Great Farm-to-Table Restaurants
This allows a few bold chefs and proprietors to take the concept a step or two further, with stronger ties to farms and more evolved restaurant concepts. “It’s incredibly easy to market farm-to-table” to potential diners, says Ryan Hardy, the executive chef at Montagna, in Aspen’s Little Nell Hotel. “But the important part is that it makes the food better, no matter what you’re trying to do.” Hardy operates a 25-acre farm in nearby Crawford, where he raises livestock and grows everything from figs to squash and cherries. He even makes his own cheese. The Little Nell dinner menu changes nightly and often includes pastas made with Hardy’s own farm-raised eggs.
At Manresa, in Los Gatos, CA, David Kinch creates daring postmodern food—flash-fried ravioli stuffed with beet greens and coriander ice in a soup of barely cooked tomatoes—that wows eaters on its own merits. The fact that he sources his ingredients from a nearby farm that sells almost exclusively to him becomes relevant only when you try to divine why his ravioli is so delicious. “We don’t really talk about the farm unless someone asks,” Kinch says. “Its impact shows up on the plate.”
And Cinque Terre, in Portland, ME, proves that locavores don’t have to limit themselves to night after night of indigenous cuisine. Chef/owner Lee Skawinski travels to Genoa every year to source recipes. Then he grows the ingredients on a nearby farm and replicates authentically Ligurian dishes an ocean away from where they originated, using Maine’s own meat and produce (naturally, lobster appears in the trenette pasta with summer squash).
These establishments own or control their own farms, but each exists as a restaurant first and a sociological statement only afterward. Their meals are their messages.
Cinque Terre, Maine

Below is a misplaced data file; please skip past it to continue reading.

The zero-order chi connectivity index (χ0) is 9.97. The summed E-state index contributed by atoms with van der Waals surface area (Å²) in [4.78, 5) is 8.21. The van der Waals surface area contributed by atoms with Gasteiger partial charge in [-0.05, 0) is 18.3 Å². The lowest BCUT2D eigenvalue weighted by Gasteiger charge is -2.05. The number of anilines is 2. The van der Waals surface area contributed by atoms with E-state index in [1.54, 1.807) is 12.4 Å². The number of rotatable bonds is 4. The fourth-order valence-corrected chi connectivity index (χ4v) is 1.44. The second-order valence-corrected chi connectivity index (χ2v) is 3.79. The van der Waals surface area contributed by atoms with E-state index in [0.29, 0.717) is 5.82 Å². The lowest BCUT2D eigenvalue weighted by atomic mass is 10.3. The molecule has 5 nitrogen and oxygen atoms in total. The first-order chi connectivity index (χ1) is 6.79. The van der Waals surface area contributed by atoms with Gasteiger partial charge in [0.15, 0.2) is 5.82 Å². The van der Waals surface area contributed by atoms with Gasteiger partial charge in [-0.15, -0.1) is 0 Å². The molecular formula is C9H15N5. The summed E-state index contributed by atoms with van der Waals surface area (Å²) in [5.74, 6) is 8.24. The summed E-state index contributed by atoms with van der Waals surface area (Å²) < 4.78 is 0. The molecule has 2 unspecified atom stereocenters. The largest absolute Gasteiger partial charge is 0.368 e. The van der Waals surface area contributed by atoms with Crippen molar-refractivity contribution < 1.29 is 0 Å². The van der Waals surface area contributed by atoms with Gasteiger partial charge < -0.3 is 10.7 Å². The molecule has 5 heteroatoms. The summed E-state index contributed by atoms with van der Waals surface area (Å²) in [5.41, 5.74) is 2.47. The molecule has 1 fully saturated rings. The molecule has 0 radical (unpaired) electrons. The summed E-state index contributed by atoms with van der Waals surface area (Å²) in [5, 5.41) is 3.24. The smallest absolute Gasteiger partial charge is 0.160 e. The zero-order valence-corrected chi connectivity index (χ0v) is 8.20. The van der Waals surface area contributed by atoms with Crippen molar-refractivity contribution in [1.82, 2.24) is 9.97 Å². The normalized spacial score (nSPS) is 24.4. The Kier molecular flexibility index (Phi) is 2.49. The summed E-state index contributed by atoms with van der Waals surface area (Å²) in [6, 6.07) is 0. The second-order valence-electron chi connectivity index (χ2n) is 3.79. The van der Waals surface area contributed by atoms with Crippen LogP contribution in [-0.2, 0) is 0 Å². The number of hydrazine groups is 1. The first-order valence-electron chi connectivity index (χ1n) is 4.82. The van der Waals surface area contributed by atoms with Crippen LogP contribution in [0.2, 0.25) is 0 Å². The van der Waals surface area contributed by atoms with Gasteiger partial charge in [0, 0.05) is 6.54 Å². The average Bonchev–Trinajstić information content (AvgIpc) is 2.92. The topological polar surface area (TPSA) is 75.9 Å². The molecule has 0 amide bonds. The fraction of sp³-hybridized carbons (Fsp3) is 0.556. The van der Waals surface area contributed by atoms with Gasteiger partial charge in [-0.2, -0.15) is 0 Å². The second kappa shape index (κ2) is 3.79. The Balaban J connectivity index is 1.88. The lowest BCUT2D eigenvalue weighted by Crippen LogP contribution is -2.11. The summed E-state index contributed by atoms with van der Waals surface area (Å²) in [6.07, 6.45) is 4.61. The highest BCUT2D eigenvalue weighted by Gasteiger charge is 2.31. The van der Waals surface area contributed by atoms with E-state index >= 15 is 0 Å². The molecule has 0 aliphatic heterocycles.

When chef Lee Skawinski travels around Italy each year, he′s not just sourcing recipes. Strains of beans, squash, and lettuce from the area wind up on a five-acre farm in Greene, Maine, then at his Italian restaurant 45 miles from there, in downtown Portland—proving that farm-to-table cooking can have geographic underpinnings an ocean away. Dinner for two $110.
What to Eat: Trenette pasta with local lobster and summer squash, a harmonic convergence of flavors.
What to Drink: Bruno Giacosa’s steely 2006 Arneis, one of nearly two dozen Italian wines by the glass.
Farm 255, Georgia
The staff at this Southern-accented restaurant in Athens not only source the ingredients they cook and serve from their own Full Moon Farms, they also till the soil. That means a menu based less on chef Matt Palmerlee’s creative fancy than on what he saw in the ground that morning. “To cook for us,” says partner Olivia Sargeant, “you’ve got to be able to Iron Chef fifty pounds of rutabagas when you thought you were getting blueberries.” Dinner for two $65.
What to Eat: A burger made from staff-raised beef is a constant on the ever-changing menu.
What to Drink: Farm-fresh cocktails, such as a Bloody Mary made with heirloom tomatoes.